Usually I write the song, sing it, and have one or two melodic motifs that are obviously Destroyer-y, but for the most part I try to get everyone to a) do whatever they feel like, and b) get John to chop and screw it as much as he can, which he really did on this record. Probably more than he’s done on any other Destroyer album. Maybe any album he’s worked on. I wonder if this record is the purest expression of his Id?
NT: Getting into some of that chopping and screwing—I’m a little unsure about calling the mid-section of “June” a rap, but the stuttered tonality of some of those lines have an almost MARRS “Pump Up the Volume” kind of manipulation to them.
DB: Oh yeah, that’s definitely where John and I live. I didn’t think I was ever going to work with him again, because he started a family and had gone off to live on an island. During the height of COVID, it seemed hard to picture [working together], but when we started talking, we talked about doing a house record. Like a full-on four-on the-floor techno record—just beats, bass, and sound effects. For some reason, it always morphs into something else with us. It’s funny you mention “Pump Up the Volume,” because that late ‘80s kind of techno industrial-pop—like MARRS or Adrian Sherwood— we seem to land there very easily.
NT: Further on in “June,” is that also your voice that’s been pitch-shifted super low?
DB: It’s just me pitch-shifted down and then pitch-shifted down again. I was constantly asking John to turn me into a robot on this record—I don’t know why, maybe I felt like it should be more impersonal. He finally went to town on that song. Sonically, the song devolves in this really cool way; I wanted my voice to devolve as well. The reference I keep making is HAL 9000 from 2001: A Space Odyssey, the way they slowly kill the computer toward the end of the movie, and its voice gets lower and lower until it gurgles. I was going for that effect.
NT: Did it feel taboo at all to transform and disfigure your voice in that fashion?
DB: It felt way less taboo than me doing a spoken word or a rap. I was way more scared of that than of fucking around with my voice.
The whole second half of the song was an afterthought. John whipped up this really long instrumental outro that actually had a lot of momentum to it, [but] it’s two and a half minutes long. Something had to go on there. My idea was “When in doubt, take the Lizard King approach,” and try and do some Jim Morrison-style American Prayer singing, but it became more rap-like.
NT: Scenes of Italy seem to crop up a few times on the record, whether that’s reflected by referencing Tintoretto the painter on “Tintoretto, It’s for You,” bringing up the Trevi Fountain in “Suffer,” or surveying Rome in a day on in a day on “It Takes a Thief.” Was there any reason why Italy had been on your mind, in particular?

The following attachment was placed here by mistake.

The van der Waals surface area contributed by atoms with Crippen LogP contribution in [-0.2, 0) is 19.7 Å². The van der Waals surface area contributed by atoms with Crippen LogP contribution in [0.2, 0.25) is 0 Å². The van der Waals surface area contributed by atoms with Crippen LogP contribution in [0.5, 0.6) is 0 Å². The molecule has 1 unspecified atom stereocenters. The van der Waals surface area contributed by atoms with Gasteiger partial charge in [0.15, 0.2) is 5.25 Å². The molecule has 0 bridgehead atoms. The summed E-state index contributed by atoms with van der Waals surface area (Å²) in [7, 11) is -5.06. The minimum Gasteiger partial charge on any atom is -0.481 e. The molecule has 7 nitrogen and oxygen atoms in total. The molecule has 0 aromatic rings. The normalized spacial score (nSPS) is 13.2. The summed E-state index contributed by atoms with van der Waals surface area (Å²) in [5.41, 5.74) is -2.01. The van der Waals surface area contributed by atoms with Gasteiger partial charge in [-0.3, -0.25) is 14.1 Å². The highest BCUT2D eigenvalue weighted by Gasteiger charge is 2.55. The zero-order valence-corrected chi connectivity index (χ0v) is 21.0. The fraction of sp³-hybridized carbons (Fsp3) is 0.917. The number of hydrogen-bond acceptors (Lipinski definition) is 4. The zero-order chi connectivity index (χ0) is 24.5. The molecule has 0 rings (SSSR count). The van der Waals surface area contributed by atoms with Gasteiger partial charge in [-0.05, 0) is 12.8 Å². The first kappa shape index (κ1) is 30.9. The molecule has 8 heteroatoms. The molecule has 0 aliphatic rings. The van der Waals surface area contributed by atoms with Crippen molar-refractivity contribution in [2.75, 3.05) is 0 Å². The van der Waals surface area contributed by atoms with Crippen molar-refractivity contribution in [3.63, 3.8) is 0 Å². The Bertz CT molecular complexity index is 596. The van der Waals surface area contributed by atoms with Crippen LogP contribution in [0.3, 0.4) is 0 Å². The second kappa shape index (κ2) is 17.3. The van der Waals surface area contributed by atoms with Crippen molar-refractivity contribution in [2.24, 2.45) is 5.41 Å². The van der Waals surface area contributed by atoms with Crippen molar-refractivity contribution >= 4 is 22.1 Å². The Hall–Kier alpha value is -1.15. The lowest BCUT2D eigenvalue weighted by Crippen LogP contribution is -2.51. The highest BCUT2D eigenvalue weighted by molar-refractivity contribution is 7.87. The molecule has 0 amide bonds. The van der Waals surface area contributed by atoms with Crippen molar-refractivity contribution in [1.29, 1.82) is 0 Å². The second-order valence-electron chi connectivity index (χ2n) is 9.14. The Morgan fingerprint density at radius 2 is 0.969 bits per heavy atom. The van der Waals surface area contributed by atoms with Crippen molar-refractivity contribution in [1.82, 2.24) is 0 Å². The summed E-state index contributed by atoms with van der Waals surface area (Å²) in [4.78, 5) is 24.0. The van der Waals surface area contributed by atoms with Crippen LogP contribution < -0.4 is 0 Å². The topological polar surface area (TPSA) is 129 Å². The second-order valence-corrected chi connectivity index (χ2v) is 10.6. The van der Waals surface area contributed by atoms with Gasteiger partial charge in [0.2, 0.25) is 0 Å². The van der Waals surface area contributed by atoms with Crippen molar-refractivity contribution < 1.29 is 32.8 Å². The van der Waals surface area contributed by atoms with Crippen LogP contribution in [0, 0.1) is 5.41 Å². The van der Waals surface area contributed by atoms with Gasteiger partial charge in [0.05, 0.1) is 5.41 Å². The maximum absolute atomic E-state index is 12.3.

DB: I’ll throw places out there just to ground things, especially so people know what it is that I like. But it’s weird, at the height of lockdown I remember people really going into nature a lot; being outside was the saving grace. I was angry; I didn’t want that! The more it happened, the more I missed being in a small, crowded, loud bar in Madrid or Lisbon.
I was wondering if I would ever experience that again in my life. The possibility that I wouldn’t really started to weigh heavy on my heart. I guess I was thinking about places like Italy. Places that I’ve romanticized in the past, or that I’ve spent a little bit of time in, but seemed brutalized by the current state of the world. Places like Spain and Italy got hit really hard [by COVID]. These old world urban experiences, which I thought would be 100 per cent a thing of the past…I’m probably wrong about that…but it led me [towards] fetishizing those things.
NT: With respect to “Eat the Wine, Drink the Bread,” are you familiar with the artist Bjenny Montero?
NT: There’s this cartoon they posted recently that references “Eat the Wine, Drink the Bread,” I’m going to drop the link in here.
DB: That’s really funny.
— Bjenny Montero (@bjennymontero) February 22, 2022
NT: He’s obviously a fan!
DB: I guess that I am tagged there, but for a second I thought that this was the natural conclusion to anyone who drinks enough wine: they end up drinking the bread and eating the wine. That kind of confusion and excess is the endgame of being a booze-hound, you know? This dog seems to have the right idea.
NT: Riffing off the first verse in the song, would you think this to be a beagle or a terrier?
DB: Yeah…I can’t tell, especially because it’s standing on two legs like a humanoid.
NT: With the twist of phrase to “Eat the Wine, Drink the Bread”— that kind of “pobody’s nerfect” inversion—had you played around with that kind of literary tool before?
DB: I think “Eat the Wine, Drink the Bread” is the debut. That song stands out for me. The way we do it is a pretty Destroyer-y— as a chugging, up-tempo, slightly new wave disco song—but vocally, and lyrically, it was a bit of a breakthrough for me. I think one of my main influences over the last couple of years has become Marlene Dietrich. I think “Eat the Wine, Drink the Bread” has a tired decadence to it that hints at that influence.
NT: How did you fall into Marlene Dietrich?
DB: I got really into her old movies with Josef Von Sternberg. I was watching her, and was just shocked at how incredibly modern her acting and singing styles were for someone doing something in the early 1930s. It seemed incredibly contemporary; sophisticated. I just liked her approach to the half-singing/half-speaking way of singing, which has always been very inviting to me. I liked the way she slurred her words, and also how you probably couldn’t find someone more diametrically opposed to the general image that I, myself, conjure. In the early 2000s I was deep inside of a Scott Walker phase when I did this album Your Blues. That seemed like such a stretch from my vibe [at the time], but I think Marlene Dietrich’s vibe is even more of a universe away from me. But I like that!
NT: On “The Last Song”, you close with the line “an explosion is worth a hundred million words, but that is maybe too many words to say.” Not to sound trite, but if you were to pinpoint a number on how many words you’ve invested into Destroyer over the years, where do you think you’d land?
DB: A lot words in the ‘90s and ‘00s, but the word count really started to shrink around Kaputt. I don’t think it’s a hundred million, but there’s a lot of stuff that I write that doesn’t make it into the songs, for whatever reason. Like, the language doesn’t seem musical to me. Maybe that’s why I ended up really enjoying “June,” because the whole second half—the spoken word bit—is just filled with the kind of stuff that I have reams of. That stuff comes easy to me, just pages and pages of that crap. It was freeing— liberating— just to be able to speak it over a swath of sound. It might even point to stuff I do in the future. It almost frees you from the song form, which is something I’ve tried to wrestle my way out of for a few years now—and not unsuccessfully.